In the Early Church, prophecies were a kind of ecstatic utterance that purported to reveal the specific decisions a congregation should make: like whether to send missionaries to a certain place or whether to follow the Hebrew rules about diet.

Someone in a congregation might come forth with a pronouncement that the church should take a particular action. Then someone else would claim to be able to discern whether that prophecy was valid or not.

Most congregations today don’t use this method to find the will of God for their mission. But we–like the members of the Early Church–still need to figure out what actions God wants us to undertake in order to serve him. And this wisdom needs to be confirmed by patient reflection. We need to be sure that we are understanding God’s will.

Here, too, we can point to an example of a gift of the Spirit in the life of our own congregation. A year and a half ago, a small stone fell off the top of our church tower. We immediately put up scaffolding to protect the public. But then, our governing board needed to figure out what to do!

First, we commissioned our architects to prepare a study of the stonework. This report told us how we could repair the steeple. Then we called for bids from various companies to do the work. (By the way, the largest of the four bids we received was four times the size of the lowest bid! Happily, we could take the lowest bid—which was from a firm that had done good work for us in the past.)

Then our Vestry had to decide how much of the needed repair we could afford to do right now. We first opted for a minimum project that would allow us to remove the scaffolding, but would require us to do more work in 5 or 10 years.

Then as initial work and advanced fund-raising proceeded better than expected, we found we could raise our sights. I’m happy to announce that just recently, the Vestry decided to make all the necessary repairs.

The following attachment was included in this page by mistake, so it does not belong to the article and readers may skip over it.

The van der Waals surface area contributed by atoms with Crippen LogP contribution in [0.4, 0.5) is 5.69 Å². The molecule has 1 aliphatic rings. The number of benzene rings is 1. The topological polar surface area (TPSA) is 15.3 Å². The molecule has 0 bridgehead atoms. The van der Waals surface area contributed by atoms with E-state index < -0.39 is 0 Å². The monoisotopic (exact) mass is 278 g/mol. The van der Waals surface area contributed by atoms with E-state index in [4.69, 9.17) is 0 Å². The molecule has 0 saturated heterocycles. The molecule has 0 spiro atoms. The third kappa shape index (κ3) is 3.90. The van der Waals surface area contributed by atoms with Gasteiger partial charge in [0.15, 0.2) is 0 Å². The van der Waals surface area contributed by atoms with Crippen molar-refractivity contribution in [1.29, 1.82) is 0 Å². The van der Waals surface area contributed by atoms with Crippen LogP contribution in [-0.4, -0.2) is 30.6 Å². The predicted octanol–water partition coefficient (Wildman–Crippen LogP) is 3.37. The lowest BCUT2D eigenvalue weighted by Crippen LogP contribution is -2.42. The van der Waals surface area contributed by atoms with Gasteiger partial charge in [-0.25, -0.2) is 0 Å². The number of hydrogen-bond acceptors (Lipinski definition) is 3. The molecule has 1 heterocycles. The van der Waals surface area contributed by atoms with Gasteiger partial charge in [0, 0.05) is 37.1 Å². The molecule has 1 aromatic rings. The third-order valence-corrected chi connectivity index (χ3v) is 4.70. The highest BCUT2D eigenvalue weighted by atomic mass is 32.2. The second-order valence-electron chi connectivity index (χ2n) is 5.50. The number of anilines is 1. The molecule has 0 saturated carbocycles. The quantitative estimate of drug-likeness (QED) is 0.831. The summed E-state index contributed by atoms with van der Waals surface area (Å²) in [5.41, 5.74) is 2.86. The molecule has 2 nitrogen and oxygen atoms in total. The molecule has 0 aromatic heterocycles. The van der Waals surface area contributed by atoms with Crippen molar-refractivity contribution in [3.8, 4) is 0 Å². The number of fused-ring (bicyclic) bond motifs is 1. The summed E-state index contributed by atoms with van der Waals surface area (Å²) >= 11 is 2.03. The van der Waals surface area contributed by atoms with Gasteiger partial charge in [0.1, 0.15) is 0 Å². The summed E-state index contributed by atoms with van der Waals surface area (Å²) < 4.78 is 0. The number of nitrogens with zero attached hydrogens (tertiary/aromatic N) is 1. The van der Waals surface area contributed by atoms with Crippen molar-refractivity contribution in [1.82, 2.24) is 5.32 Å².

So we reached this complicated decision by consulting experts, by holding many meetings and discussions, and of course by praying! As a result, we feel the Holy Spirit has led us to make the right move for the future of our building.

Finally, we can mention the fourth gift of the Holy Spirit that I listed earlier, Forgiveness. This gift can of course be activated by seeking God’s pardon when we have done hurtful things to others.

But we can also see this gift as part of a broader pattern of divine action in the world. Forgiveness in the early church meant bringing back into the religious community those who had hurt church members. Thus forgiveness isn’t just about erasing sins; it is a way God expands the boundaries of his Kingdom. Forgiveness brings people the new life of the Spirit.

Inclusion is particularly evident today as we welcome two new members into our fellowship of Christ. Madeline and Joaquin will be baptized into the Holy Spirit and given the gifts of the Spirit.

So we may be thankful too that the Spirit offers us all the gift of community, and the gift of wisdom and the ability to renew and expand our church. For we are all sealed by the Holy Spirit in baptism, and marked as Christ’s own forever.